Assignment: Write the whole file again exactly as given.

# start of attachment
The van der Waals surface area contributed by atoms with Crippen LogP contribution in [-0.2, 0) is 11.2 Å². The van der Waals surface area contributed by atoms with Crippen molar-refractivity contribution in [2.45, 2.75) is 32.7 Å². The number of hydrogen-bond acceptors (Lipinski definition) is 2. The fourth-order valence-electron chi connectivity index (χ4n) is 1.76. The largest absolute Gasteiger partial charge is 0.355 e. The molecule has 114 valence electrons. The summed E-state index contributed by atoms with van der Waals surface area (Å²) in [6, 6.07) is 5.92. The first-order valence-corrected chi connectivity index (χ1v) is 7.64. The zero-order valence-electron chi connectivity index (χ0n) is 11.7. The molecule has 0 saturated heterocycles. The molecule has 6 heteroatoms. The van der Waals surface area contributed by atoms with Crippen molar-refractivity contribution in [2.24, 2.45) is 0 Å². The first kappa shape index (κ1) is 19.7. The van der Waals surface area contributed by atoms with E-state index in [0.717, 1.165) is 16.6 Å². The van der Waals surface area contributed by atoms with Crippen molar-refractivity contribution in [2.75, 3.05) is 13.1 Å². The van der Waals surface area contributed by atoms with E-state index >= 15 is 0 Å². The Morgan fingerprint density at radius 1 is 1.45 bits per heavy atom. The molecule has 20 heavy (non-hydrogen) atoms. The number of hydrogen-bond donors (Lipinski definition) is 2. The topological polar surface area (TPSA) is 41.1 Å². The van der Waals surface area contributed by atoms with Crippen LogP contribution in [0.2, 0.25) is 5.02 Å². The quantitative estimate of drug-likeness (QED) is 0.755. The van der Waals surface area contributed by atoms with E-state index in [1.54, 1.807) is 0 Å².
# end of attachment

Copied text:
The van der Waals surface area contributed by atoms with Crippen LogP contribution in [-0.2, 0) is 11.2 Å². The van der Waals surface area contributed by atoms with Crippen molar-refractivity contribution in [2.45, 2.75) is 32.7 Å². The number of hydrogen-bond acceptors (Lipinski definition) is 2. The fourth-order valence-electron chi connectivity index (χ4n) is 1.76. The largest absolute Gasteiger partial charge is 0.355 e. The molecule has 114 valence electrons. The summed E-state index contributed by atoms with van der Waals surface area (Å²) in [6, 6.07) is 5.92. The first-order valence-corrected chi connectivity index (χ1v) is 7.64. The zero-order valence-electron chi connectivity index (χ0n) is 11.7. The molecule has 0 saturated heterocycles. The molecule has 6 heteroatoms. The van der Waals surface area contributed by atoms with Crippen molar-refractivity contribution in [2.24, 2.45) is 0 Å². The first kappa shape index (κ1) is 19.7. The van der Waals surface area contributed by atoms with E-state index in [0.717, 1.165) is 16.6 Å². The van der Waals surface area contributed by atoms with Crippen molar-refractivity contribution in [2.75, 3.05) is 13.1 Å². The van der Waals surface area contributed by atoms with E-state index >= 15 is 0 Å². The Morgan fingerprint density at radius 1 is 1.45 bits per heavy atom. The molecule has 20 heavy (non-hydrogen) atoms. The number of hydrogen-bond donors (Lipinski definition) is 2. The topological polar surface area (TPSA) is 41.1 Å². The van der Waals surface area contributed by atoms with Crippen LogP contribution in [0.2, 0.25) is 5.02 Å². The quantitative estimate of drug-likeness (QED) is 0.755. The van der Waals surface area contributed by atoms with E-state index in [1.54, 1.807) is 0 Å².